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colonies and of the Continental Congress, by their acts or counsel achieved the independence of the country; to inspire the members of the society with the patriotic spirit of their forefathers; and to promote the feeling of friendship among them."

A committee of three was appointed as the "tablet committee," whose duty should be to select sites of important events connected with our Revolutionary history, and to commemorate them with tablets descriptive of these events. The committee proceeded immediately to act in accordance with the vote of the board; and the first site selected for commemoration was the Green Dragon Tavern, which stood on Union Street, not far from Hanover. Through the courtesy of the Lodge of St. Andrew, the present owners of the property, a suitable place for the reception of the tablet was provided in the front wall of a building then in process of erection upon the site, as nearly as this can be determined, of the Green Dragon Tavern. The tab

let was unveiled without formality on August 19, and placed in the keeping of St. Andrew's Lodge.

Towering lone and grim at the summit of a solitary hill, its peculiar shape and time-worn walls making it a conspicuous feature in the landscape, the Old Powder House at Somerville has always been an object of curiosity to the visiting stranger; but while its form was so familiar to the public, its true history was not as well known. The Powder House, or old mill, has few rivals in the country in historical interest. The exact date when it was built is not known. It was originally a gristmill and was undoubtedly built several years previous to 1720, and for some time after that it continued to grind the corn for the neighboring farmers. After varied experience as a powder house, it came in 1836 into the possession of Nathan Tufts, in whose family it remained until turned over to the city of Somerville in 1892. This old relic of bygone days is about thirty feet high, with a diameter of fifteen feet at

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the base. Its walls, which are of bluestone, probably quarried on the hillside, are two feet thick. Within, the structure formerly had three lofts, supported by heavy beams. These have been removed, and the interior is entirely empty. Originally it had but one entrance, that on the southwest side. A narrow porch of brick stood over the door at one time, but this has fallen down, and most of the bricks have been removed. It now bears upon its northerly side a bronze tablet, measuring thirty by forty-two inches, presented to the the city of Somerville on November 21, 1892, and accepted by the city government, December 14, 1892, by the passage of the following order:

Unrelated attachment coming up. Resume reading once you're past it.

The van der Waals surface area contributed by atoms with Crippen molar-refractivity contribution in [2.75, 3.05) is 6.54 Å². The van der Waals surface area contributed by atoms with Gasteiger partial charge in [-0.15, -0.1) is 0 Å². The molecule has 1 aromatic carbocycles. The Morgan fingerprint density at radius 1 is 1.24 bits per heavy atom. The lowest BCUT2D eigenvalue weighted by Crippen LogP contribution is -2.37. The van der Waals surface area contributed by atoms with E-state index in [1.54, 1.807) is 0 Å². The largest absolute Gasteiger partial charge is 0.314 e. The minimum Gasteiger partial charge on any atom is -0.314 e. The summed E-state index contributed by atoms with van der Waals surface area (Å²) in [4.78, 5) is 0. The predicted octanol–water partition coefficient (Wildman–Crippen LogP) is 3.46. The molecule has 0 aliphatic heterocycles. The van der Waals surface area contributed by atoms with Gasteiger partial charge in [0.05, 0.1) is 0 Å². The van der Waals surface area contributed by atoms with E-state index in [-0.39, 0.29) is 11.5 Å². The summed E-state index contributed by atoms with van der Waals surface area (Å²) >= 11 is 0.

"Ordered, that the bronze memorial tablet recently placed upon the Old Powder House, and presented to the city by the Massachusetts Society of Sons of the Revolution, by its letter of presentation received this day, be and hereby is accepted by the City Council for and in behalf of the city, with a hearty concurrence in the sentiment expressed by the society in its letter of presentation, that 'the tablet may serve to remind the present generation, and the generations which shall follow, of the patriotic deeds of our heroic forefathers.'


records in the office of the secretary of state engaged the active interest of a committee appointed by the board. of managers.

On Tuesday, April 4. 1893, a public meeting was held at Chickering Hall, called by a committee of the Sons of the Revolution, to take action regarding the protection of all public parks in Massachusetts, including Boston Common in particular, against attack by interested parties representing This syndicates or corporations. meeting, over which the late Colonel Henry Lee presided, was composed of many of Boston's distinguished citizens, and made a spirited and effective protest, which, for that time at least, preserved the integrity of the Common for the use and benefit of the

The society observed the one hundred and sixty-first anniversary of the birth of Washington by holding a commemorative service in King's Chapel, February 22, 1893. scholarly oration by Francis Ellingwood Abbot, historian of the society, had for its theme "The Boston Tea Party." The printing of the Revolutionary people.

This address, fully illustrated, was published in the NEW ENGLAND MAGAZINE for June, 1893.

The same year the society placed two bronze tablets, one to mark the

site of the home of Samuel Adams, on the corner of Winter Street and Winter Place, and the other, the finest tablet yet placed in Boston, to commemorate the destruction of the tea, December 16, 1773.

The home of Samuel Adams was a three-story wooden house fronting on the street, with an L, and in the rear a garden. A substantial looking building, built early in the eighteenth century and originally painted yellow, in its later days it had taken on a dingy and weather-beaten appearance. Its front door, ornamented with a

Street had formerly been known as Blott's Lane and Bannister's Lane; and in the early part of the century the houses on the same side of the street were of a similar style to that of Mr. Adams, with the exception of a few small shops, one of which, a barber's, stood next to Mr. Adams's residence and between it and Tremont Street. On pleasant days, in his declining years, Mr. Adams's erect figure, a little above the medium height, in tie wig, cocked hat, buckled shoes, knee breeches and red cloak, would be seen in front of his domicile.